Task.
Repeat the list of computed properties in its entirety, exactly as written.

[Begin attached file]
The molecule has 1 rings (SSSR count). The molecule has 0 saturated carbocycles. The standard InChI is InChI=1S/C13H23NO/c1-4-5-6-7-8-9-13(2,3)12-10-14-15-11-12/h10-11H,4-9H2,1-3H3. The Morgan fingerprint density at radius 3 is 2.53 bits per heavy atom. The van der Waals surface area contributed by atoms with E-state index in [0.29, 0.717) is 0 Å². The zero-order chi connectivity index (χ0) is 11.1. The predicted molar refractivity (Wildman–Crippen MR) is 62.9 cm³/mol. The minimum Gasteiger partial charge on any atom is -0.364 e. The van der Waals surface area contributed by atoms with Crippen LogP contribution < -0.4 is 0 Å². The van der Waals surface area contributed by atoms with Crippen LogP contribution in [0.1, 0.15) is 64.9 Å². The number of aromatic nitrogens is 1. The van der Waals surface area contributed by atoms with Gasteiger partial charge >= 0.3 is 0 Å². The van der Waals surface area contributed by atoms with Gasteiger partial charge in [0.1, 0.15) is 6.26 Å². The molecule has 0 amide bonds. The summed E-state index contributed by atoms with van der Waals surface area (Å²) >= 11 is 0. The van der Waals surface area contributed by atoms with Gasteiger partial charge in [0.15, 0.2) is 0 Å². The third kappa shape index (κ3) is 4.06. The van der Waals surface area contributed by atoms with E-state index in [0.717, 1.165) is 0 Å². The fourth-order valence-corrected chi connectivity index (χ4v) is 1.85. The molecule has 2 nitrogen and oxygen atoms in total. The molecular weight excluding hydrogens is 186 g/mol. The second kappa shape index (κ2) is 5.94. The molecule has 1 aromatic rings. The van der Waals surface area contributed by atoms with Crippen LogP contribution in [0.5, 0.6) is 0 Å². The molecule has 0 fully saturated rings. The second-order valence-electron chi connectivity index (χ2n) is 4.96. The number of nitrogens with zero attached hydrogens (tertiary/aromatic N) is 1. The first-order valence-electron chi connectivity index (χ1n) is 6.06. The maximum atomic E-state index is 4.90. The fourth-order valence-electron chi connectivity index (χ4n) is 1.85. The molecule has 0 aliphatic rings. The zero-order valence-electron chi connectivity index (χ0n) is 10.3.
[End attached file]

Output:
The molecule has 1 rings (SSSR count). The molecule has 0 saturated carbocycles. The standard InChI is InChI=1S/C13H23NO/c1-4-5-6-7-8-9-13(2,3)12-10-14-15-11-12/h10-11H,4-9H2,1-3H3. The Morgan fingerprint density at radius 3 is 2.53 bits per heavy atom. The van der Waals surface area contributed by atoms with E-state index in [0.29, 0.717) is 0 Å². The zero-order chi connectivity index (χ0) is 11.1. The predicted molar refractivity (Wildman–Crippen MR) is 62.9 cm³/mol. The minimum Gasteiger partial charge on any atom is -0.364 e. The van der Waals surface area contributed by atoms with Crippen LogP contribution < -0.4 is 0 Å². The van der Waals surface area contributed by atoms with Crippen LogP contribution in [0.1, 0.15) is 64.9 Å². The number of aromatic nitrogens is 1. The van der Waals surface area contributed by atoms with Gasteiger partial charge >= 0.3 is 0 Å². The van der Waals surface area contributed by atoms with Gasteiger partial charge in [0.1, 0.15) is 6.26 Å². The molecule has 0 amide bonds. The summed E-state index contributed by atoms with van der Waals surface area (Å²) >= 11 is 0. The van der Waals surface area contributed by atoms with Gasteiger partial charge in [0.15, 0.2) is 0 Å². The third kappa shape index (κ3) is 4.06. The van der Waals surface area contributed by atoms with E-state index in [0.717, 1.165) is 0 Å². The fourth-order valence-corrected chi connectivity index (χ4v) is 1.85. The molecule has 2 nitrogen and oxygen atoms in total. The molecular weight excluding hydrogens is 186 g/mol. The second kappa shape index (κ2) is 5.94. The molecule has 1 aromatic rings. The van der Waals surface area contributed by atoms with Crippen LogP contribution in [0.5, 0.6) is 0 Å². The molecule has 0 fully saturated rings. The second-order valence-electron chi connectivity index (χ2n) is 4.96. The number of nitrogens with zero attached hydrogens (tertiary/aromatic N) is 1. The first-order valence-electron chi connectivity index (χ1n) is 6.06. The maximum atomic E-state index is 4.90. The fourth-order valence-electron chi connectivity index (χ4n) is 1.85. The molecule has 0 aliphatic rings. The zero-order valence-electron chi connectivity index (χ0n) is 10.3.